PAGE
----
West Coast Welding: an Interview with Molten Metal Works

All images courtesy of www.moltenmetalworks.net

All images courtesy of www.moltenmetalworks.net

Last month, our board president Josh Carney read the July issue of Popular Mechanics issue and found inspiration. Featured under the “home” section of the magazine was an article titled, “If You Can Brush Your Teeth, You Can Weld.” Through this article, Josh discovered Molten Metal Works, a metal shop in LA that’s helping everyday people learn to fix, build, and find their passions through welding. We spoke with MMW founder, Matt Jones, and learned about his space and his contributions to the maker movement. Check out the interview below!

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WC: Tell us a little about Molten Metal Works and how you got started.

MJ: I learned to weld in college by building sculptures that I motorized. I initially started out working with wood, but when I wanted to start motorizing my projects, I had to switch to metal.  Once I learned to oxy weld and saw the transformation of steel into lava, I was hooked—it’s like drawing in 3D.  I graduated, moved to New Mexico, and bought a welder. After that I went to grad school for sculpture and started teaching there, and I realized that I really liked teaching.  So when I moved to Los Angeles, I continued to teach, this time with welding classes in the back of Machine Project (an art gallery). I got my own shop in 2010, and in 2012, I quit my day job, which happened to be building sets for amusement parks like Disneyland.  Now we’ve got four employees and we’re teaching classes seven days a week, with two to three classes per day and open shop hours six out of the seven days.

 

WC: What makes MMW unique? How is it different from the average shop class?

MJ:  Molten Metal Works provides welding instruction and metal shop access to the community of Los Angeles.  We do not certify welders or teach how to weld I-beams.  Instead, we focus on what most people need: how to fix a fence, build their own furniture, and how to make sculpture, chandeliers, or custom motorcycle parts.  We’ve got 4,000 square feet full of tools, the expertise to match, and a lot more patience than your seventh-grade shop teacher.

 

WC: What types of classes do you offer at MMW?

MJ: Sculpture, furniture, welding technique, electronics, home repair, bicycle frame building—whatever there seems to be a demand for, but also whatever our staff is passionate about.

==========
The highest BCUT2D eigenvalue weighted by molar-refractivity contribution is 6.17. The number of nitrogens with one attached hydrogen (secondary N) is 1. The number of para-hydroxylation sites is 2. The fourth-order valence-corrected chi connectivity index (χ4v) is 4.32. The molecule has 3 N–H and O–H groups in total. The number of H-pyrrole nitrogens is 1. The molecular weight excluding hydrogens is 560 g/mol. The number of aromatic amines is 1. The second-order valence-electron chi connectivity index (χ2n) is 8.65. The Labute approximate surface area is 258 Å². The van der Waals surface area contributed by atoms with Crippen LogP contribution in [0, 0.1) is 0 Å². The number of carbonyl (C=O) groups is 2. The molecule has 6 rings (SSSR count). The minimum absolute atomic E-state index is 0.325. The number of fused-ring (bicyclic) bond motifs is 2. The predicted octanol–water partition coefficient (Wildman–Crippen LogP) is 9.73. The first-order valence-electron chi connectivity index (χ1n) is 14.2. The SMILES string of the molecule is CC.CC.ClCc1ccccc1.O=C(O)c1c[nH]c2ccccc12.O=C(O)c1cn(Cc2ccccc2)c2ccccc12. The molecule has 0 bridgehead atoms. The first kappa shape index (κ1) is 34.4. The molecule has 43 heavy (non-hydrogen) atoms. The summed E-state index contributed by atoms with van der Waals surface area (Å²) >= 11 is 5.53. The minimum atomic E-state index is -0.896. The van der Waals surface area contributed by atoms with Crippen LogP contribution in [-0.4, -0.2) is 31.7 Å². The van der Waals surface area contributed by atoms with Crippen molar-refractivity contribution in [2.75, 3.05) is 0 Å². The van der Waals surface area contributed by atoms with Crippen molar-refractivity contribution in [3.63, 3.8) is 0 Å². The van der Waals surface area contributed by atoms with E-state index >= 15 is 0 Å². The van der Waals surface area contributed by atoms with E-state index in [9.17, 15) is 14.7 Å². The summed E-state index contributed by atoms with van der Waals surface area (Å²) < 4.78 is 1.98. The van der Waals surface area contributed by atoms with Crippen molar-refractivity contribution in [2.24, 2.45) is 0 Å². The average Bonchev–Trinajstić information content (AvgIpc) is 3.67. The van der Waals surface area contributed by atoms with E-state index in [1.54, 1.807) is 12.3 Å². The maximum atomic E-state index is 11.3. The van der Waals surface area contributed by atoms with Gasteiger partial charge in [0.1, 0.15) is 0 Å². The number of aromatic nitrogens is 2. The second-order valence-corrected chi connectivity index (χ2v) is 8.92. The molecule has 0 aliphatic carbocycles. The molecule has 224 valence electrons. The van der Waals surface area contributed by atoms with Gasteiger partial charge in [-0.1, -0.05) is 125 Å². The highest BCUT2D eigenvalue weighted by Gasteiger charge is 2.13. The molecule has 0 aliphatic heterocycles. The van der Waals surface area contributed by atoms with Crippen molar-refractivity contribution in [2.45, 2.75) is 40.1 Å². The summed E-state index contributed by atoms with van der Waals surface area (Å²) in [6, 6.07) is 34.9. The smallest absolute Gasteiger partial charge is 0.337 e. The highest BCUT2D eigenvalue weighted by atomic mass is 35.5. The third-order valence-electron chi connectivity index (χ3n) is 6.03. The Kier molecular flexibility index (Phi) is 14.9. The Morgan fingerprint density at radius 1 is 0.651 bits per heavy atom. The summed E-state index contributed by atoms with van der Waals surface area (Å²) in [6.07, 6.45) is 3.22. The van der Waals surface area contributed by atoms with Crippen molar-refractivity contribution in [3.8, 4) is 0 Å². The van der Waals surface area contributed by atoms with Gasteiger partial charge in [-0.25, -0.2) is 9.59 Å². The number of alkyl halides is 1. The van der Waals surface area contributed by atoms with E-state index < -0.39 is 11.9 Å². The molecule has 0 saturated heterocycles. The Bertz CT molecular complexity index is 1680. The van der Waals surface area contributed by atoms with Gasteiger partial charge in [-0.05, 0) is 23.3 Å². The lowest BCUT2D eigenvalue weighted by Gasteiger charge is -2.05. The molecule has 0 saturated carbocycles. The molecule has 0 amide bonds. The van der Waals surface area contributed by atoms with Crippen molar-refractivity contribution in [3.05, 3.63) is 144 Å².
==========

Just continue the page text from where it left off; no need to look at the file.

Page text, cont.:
WC: What do you think about the “maker movement” that’s happening right now?

MJ: It’s great to see people working with their hands again, wanting to unplug from the computer a little bit and build something from themselves.  [That started as a typo “from themselves” instead of “for themselves,” but I’m leaving it because it actually seems more appropriate.]

I do, however, worry about too much reliance on computers in the maker movement still. People can rely too heavily on 3D printing, laser cutting, and plasma cutting; and while those are all powerful tools, they can sometimes constrain your designs instead of extending them.  We think you should aim for a balance.  Start with the basics and then see how the computer can aid your designs—not the other way around. 

I think it’s also important for makerspaces to be a place for people, particularly younger folk, to learn about the trades and working with their hands. Not everyone wants or needs to go to college, and getting involved in a union or a trade can be a fulfilling and lucrative career choice.  With high schools phasing out wood and metal shops, makerspaces can step in and provide an opportunity for teens to get exposure to such careers.  It’s a work in progress here, but that’s one of the directions we are trying to go. 

 

WC: What’s the coolest project you’ve seen in your space so far?

MJ: Coolest?  I don’t know.  We get some fun Burning Man projects every year.  What’s most fulfilling is when you can teach someone who really discovers a passion for melting metal.  Often, it’s someone around age 17-18, but more often it’s a retiree.  As I was starting out, I wouldn’t have thought that retirees would be such a large portion of our regulars. It’s great to see older folks get excited about making yard art or a new mailbox, especially when their previous career was a schoolteacher or something like that.

 

WC: What will you “make” next? 

MJ: I’m working on a series of chandeliers for my wedding in October. I’m aiming to create about 20-30, all made from sheets of CNC plasma-cut steel and other stock.  It’s been fun learning to do origami from steel and really dial in our CNC machine.  It’ll probably turn into a class too.

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Thanks for the interview Matt! Your space and passion are true inspirations to all of us here at Working Class.

To learn more about Molten Metal Works, visit www.moltenmetalworks.net

To read their Popular Mechanics article, visit www.popularmechanics.com/home/g3142/the-new-shop-class/

Also, be sure to check out MMW on social media as well:

https://www.facebook.com/moltenmetalworksla/

https://www.instagram.com/moltenmetalworks/